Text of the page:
Tuesday, September 5, 2017

Monday, September 4, 2017 Quesnel to Stewart, B.C.

Today is Labor Day holiday, and last day of Old Threshers, but neither of these events affect us.  We have another long day of driving north. 

It was foggy this morning, at least we were hoping that it was not a smoke hazed sky.  In an hour, the sun did burn the fog away, and skies were clear. 

We are driving through pine forest that envelope you, and then wide-open spaces, fertile mountain valleys, beautiful lakes, and rivers.  It is a beautiful drive, but a loooong drive. At Prince George, we turned west on Highway 16 (Yellowhead Hwy) toward Prince Rupert. We will go west to the junction with Hwy 37 (Cassiar Hwy) where we will turn north.

Our vehicle we has the capability of converting everything to the metric system – kilometers, so at the Canadian Border we made the change – we are not doing conversions all the time.  We figured we are paying $3.50 per US gallon of gas.  We also realize that the Canadian drivers pay close attention to speed limits.  We have seen lots of police on the highways, so we are very careful too. 

Along the Cassiar we saw our first black bear of the trip.  He crossed the highway in front of us and stopped on the right side of the road to eat tender plants.  We slowly drove up beside him and he did not seem to mind.  His fur looked so sleek and soft.
Alpine Horn in Smithers

Moricetown Canyon, BC, - Canyon with Salmon Run

Bridge over Canyon near Hazelton

At Meziadin Junction on the Cassiar we turned west on highway 37A.  This highway takes you to Stewart B.C and Hyder, Alaska.  In 1999 when we drove this way, we accidentally came across this spot.  We were so shocked to see beautiful Salmon Glacier from above.  We wanted to see it again, and in that we are here during salmon spawning season we wanted to see Fish Creek Wildlife area, as bears frequent the river for a good meal.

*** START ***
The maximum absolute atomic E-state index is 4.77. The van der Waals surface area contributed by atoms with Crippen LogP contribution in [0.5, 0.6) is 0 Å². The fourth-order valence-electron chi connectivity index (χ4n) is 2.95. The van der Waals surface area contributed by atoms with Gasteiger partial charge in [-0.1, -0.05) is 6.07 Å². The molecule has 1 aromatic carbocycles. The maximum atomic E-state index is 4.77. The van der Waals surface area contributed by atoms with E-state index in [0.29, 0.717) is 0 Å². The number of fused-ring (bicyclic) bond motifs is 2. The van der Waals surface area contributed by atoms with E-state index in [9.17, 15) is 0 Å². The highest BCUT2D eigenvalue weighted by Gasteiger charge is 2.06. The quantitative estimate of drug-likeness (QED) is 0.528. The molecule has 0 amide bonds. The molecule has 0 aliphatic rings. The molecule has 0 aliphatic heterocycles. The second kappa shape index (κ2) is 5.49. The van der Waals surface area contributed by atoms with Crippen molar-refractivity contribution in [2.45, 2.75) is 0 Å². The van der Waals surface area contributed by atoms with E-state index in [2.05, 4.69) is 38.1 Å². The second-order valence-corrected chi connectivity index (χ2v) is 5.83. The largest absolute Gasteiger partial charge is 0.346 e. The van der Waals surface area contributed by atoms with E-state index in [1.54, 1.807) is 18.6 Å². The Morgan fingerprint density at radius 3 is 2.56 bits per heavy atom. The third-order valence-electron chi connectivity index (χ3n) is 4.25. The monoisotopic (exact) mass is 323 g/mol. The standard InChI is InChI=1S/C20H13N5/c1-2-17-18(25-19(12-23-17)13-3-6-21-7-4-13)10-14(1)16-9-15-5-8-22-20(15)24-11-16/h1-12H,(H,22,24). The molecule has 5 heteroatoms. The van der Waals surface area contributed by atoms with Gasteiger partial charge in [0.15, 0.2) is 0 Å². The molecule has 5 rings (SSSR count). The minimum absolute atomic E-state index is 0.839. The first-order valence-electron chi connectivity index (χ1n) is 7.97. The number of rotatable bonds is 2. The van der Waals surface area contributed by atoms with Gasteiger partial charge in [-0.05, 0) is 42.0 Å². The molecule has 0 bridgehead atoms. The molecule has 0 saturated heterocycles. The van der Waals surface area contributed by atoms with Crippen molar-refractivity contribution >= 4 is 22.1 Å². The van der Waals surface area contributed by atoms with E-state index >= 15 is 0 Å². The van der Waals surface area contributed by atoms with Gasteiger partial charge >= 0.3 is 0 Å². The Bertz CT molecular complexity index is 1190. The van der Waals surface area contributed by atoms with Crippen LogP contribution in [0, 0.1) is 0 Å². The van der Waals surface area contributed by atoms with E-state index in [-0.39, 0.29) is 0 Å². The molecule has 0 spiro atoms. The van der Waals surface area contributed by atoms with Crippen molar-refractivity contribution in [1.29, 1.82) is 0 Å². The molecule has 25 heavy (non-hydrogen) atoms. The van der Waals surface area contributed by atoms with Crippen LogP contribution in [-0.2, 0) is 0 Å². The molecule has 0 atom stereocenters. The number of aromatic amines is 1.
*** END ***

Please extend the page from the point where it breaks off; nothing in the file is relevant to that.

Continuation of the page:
The road back to Stewart/Hyder is a beautiful drive.  You are surrounded by the majestic coastal mountains which have hanging glaciers as well as ones that come down to the water. Bear Glacier is very impressive, as you can see it from the main road.

We soon discovered that in the past 20 years Stewart and Hyder have not expanded or improved!!  We found a room at the only hotel in Stewart, and in fact it has the only restaurant open in the two towns. Hyder is a total Ghost town. Stewart is somewhat better, but not vibrant by any means! However, our intent of visiting here, is to see nature. 

Glacier No. 1

Bear Glacier

After checking in at the hotel we went to the Fish Creek viewing area.  The National Park Service has a viewing boardwalk where you can stand to watch the bears come to the river.  It cost $5 per day per person, and of course dusk or dawn are the best times.  We first saw Bald Eagle sitting on a tree branch above a lagoon. Than very quietly, a black bear appeared on the river bank.  Apparently, this was his/her 3rd appearance this evening.  He walked along the river, stopped for a brief minute and then jumped into the river pulling out a nice sized Salmon. Off he went into the bush to enjoy his meal.  In about 20 minutes he returned for another meal.  Apparently, they saw a grizzle bear between 4-4:30 this afternoon.  

Black Bear Fishing

This river is very shallow.  We could easily see the Salmon. The Salmon-run right now is Pink Salmon.  They come in from the ocean, swim upstream, to where they want to lay their eggs.  They do not eat after they leave the ocean. And in fact, they leave the ocean salt water for fresh water streams.  You could see they are in pairs, the female flopping around (it is quite an action) to make a nest in the sandy river bottom where she will lay her eggs.  Immediately after she lays the egg the male will disperse a volume of sperm which will fertilize the eggs.  How this is all done before the water washes everything downstream is unreal.  The baby fish will stay in the sandy river-bottom until spring. The other unreal part is the personal GPS’s that Salmon have – to know to return to their birth-stream/river four to five years later.
Salmon preparing a nest for their eggs

After the salmon lay their eggs and disperse their sperm, they live another week before they die. We saw dead fish in the river – their life work is over.  The bear picked up a dead one, but put it down again – he wanted fresh!

It was very interesting at the viewing area – we learned a lot.  Back in Stewart we ate dinner at the hotel and then came to the room. Tomorrow we are going to see Salmon Glacier.           

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